The Supreme Court was requested by the Congressional Committee who is investigating the January 6 attack on the U.S. Capitol to deny a request by former President Donald Trump to shield some of his White House records.
Lawyers for the Select Committee on Thursday in a brief filed with the high court argued against Trump’s claim of executive privilege over a trove of records that the panel considered to be necessary for their investigation into the deadly attack.
“The Select Committee’s work is of the highest importance and urgency, investigating one of the darkest episodes in our nation’s history, a deadly assault on the U.S. Capitol and Congress, and an unprecedented disruption of the peaceful transfer of power from one President to the next.”
More than 100 police officers were injured during the multi-hour onslaught by Trump supporters and four officers took their own lives.
U.S. President Joe Biden had previously determined that the records, which belonged to the executive branch, should not be subject to executive privilege which protects the confidentiality of some internal White House communications and that turning them over to Congress was in the country’s best interests.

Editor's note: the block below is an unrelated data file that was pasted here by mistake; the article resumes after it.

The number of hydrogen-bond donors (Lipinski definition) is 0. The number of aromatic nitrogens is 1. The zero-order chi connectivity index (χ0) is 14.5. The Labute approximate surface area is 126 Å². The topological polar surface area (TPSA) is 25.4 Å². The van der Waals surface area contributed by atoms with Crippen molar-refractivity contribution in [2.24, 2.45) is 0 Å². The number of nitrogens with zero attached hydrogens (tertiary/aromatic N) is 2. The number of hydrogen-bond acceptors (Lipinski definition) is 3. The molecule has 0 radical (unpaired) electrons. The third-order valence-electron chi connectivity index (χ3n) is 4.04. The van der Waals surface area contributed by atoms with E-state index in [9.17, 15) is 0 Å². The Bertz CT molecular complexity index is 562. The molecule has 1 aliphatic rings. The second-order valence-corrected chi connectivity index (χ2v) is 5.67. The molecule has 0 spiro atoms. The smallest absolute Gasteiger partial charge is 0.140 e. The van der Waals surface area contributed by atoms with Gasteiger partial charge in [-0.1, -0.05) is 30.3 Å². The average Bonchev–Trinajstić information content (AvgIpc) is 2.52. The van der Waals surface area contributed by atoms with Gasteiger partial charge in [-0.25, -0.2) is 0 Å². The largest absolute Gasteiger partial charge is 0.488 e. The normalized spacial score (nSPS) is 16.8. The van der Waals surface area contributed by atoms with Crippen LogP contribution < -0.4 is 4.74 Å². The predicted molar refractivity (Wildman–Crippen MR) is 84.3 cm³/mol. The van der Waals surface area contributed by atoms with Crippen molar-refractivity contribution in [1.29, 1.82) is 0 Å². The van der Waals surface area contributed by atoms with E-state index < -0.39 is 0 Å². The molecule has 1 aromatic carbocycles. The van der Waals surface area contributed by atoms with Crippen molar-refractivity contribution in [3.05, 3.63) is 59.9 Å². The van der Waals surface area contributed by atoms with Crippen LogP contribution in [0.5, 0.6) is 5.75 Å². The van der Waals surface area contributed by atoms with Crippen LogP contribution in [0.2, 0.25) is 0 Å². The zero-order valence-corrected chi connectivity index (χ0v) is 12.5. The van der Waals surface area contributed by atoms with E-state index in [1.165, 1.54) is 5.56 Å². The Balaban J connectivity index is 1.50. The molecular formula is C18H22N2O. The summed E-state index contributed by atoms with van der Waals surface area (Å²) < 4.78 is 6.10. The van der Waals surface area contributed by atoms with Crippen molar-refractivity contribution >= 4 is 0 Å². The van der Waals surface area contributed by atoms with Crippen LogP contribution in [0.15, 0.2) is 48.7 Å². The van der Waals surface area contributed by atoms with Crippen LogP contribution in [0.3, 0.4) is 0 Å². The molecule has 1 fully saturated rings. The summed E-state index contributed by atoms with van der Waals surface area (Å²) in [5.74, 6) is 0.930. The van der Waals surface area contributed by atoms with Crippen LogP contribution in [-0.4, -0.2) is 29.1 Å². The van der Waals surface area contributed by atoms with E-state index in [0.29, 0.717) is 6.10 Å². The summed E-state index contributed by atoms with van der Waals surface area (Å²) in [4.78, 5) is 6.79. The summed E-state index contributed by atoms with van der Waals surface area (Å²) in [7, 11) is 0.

The U.S. Court of appeals had ruled this month that Trump did not have any basis to challenge Joe Biden’s decision to allow the documents to be handed over.
However, even after losing his case in lower courts in Washington D.C. Trump appealed to the Supreme Court last week, asking it to stop the National Archives from transferring the over 700 pages worth of records to the Select Committee.
The documents are currently with the National Archives, the U.S. government’s official body for preserving the government records.